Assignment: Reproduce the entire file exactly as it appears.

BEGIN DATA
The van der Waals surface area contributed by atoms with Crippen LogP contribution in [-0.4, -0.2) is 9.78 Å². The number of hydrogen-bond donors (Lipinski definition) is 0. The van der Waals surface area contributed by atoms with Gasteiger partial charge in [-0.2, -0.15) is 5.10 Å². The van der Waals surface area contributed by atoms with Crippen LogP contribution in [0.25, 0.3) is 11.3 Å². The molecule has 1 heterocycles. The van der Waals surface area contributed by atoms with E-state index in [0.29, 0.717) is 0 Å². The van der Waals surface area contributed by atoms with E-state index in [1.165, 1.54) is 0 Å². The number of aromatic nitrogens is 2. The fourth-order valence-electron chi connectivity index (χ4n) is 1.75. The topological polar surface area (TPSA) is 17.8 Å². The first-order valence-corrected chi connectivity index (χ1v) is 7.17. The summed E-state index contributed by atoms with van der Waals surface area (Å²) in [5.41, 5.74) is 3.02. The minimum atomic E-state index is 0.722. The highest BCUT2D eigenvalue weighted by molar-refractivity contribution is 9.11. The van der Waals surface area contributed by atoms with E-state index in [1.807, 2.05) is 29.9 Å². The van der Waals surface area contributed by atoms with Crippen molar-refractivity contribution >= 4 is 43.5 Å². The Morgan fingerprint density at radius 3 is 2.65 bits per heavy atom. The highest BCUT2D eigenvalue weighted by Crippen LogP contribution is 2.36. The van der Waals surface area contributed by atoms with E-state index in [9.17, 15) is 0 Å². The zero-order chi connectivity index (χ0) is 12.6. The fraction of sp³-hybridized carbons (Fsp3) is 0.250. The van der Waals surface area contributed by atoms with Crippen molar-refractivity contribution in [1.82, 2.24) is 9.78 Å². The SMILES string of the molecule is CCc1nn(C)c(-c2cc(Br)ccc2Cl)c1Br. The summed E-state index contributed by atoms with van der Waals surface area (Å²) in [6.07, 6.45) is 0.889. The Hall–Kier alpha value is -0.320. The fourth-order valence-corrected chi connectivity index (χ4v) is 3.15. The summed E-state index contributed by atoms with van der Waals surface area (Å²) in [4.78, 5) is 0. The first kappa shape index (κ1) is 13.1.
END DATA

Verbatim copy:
The van der Waals surface area contributed by atoms with Crippen LogP contribution in [-0.4, -0.2) is 9.78 Å². The number of hydrogen-bond donors (Lipinski definition) is 0. The van der Waals surface area contributed by atoms with Gasteiger partial charge in [-0.2, -0.15) is 5.10 Å². The van der Waals surface area contributed by atoms with Crippen LogP contribution in [0.25, 0.3) is 11.3 Å². The molecule has 1 heterocycles. The van der Waals surface area contributed by atoms with E-state index in [0.29, 0.717) is 0 Å². The van der Waals surface area contributed by atoms with E-state index in [1.165, 1.54) is 0 Å². The number of aromatic nitrogens is 2. The fourth-order valence-electron chi connectivity index (χ4n) is 1.75. The topological polar surface area (TPSA) is 17.8 Å². The first-order valence-corrected chi connectivity index (χ1v) is 7.17. The summed E-state index contributed by atoms with van der Waals surface area (Å²) in [5.41, 5.74) is 3.02. The minimum atomic E-state index is 0.722. The highest BCUT2D eigenvalue weighted by molar-refractivity contribution is 9.11. The van der Waals surface area contributed by atoms with E-state index in [1.807, 2.05) is 29.9 Å². The van der Waals surface area contributed by atoms with Crippen molar-refractivity contribution >= 4 is 43.5 Å². The Morgan fingerprint density at radius 3 is 2.65 bits per heavy atom. The highest BCUT2D eigenvalue weighted by Crippen LogP contribution is 2.36. The van der Waals surface area contributed by atoms with E-state index in [9.17, 15) is 0 Å². The zero-order chi connectivity index (χ0) is 12.6. The fraction of sp³-hybridized carbons (Fsp3) is 0.250. The van der Waals surface area contributed by atoms with Crippen molar-refractivity contribution in [1.82, 2.24) is 9.78 Å². The SMILES string of the molecule is CCc1nn(C)c(-c2cc(Br)ccc2Cl)c1Br. The summed E-state index contributed by atoms with van der Waals surface area (Å²) in [6.07, 6.45) is 0.889. The Hall–Kier alpha value is -0.320. The fourth-order valence-corrected chi connectivity index (χ4v) is 3.15. The summed E-state index contributed by atoms with van der Waals surface area (Å²) in [4.78, 5) is 0. The first kappa shape index (κ1) is 13.1.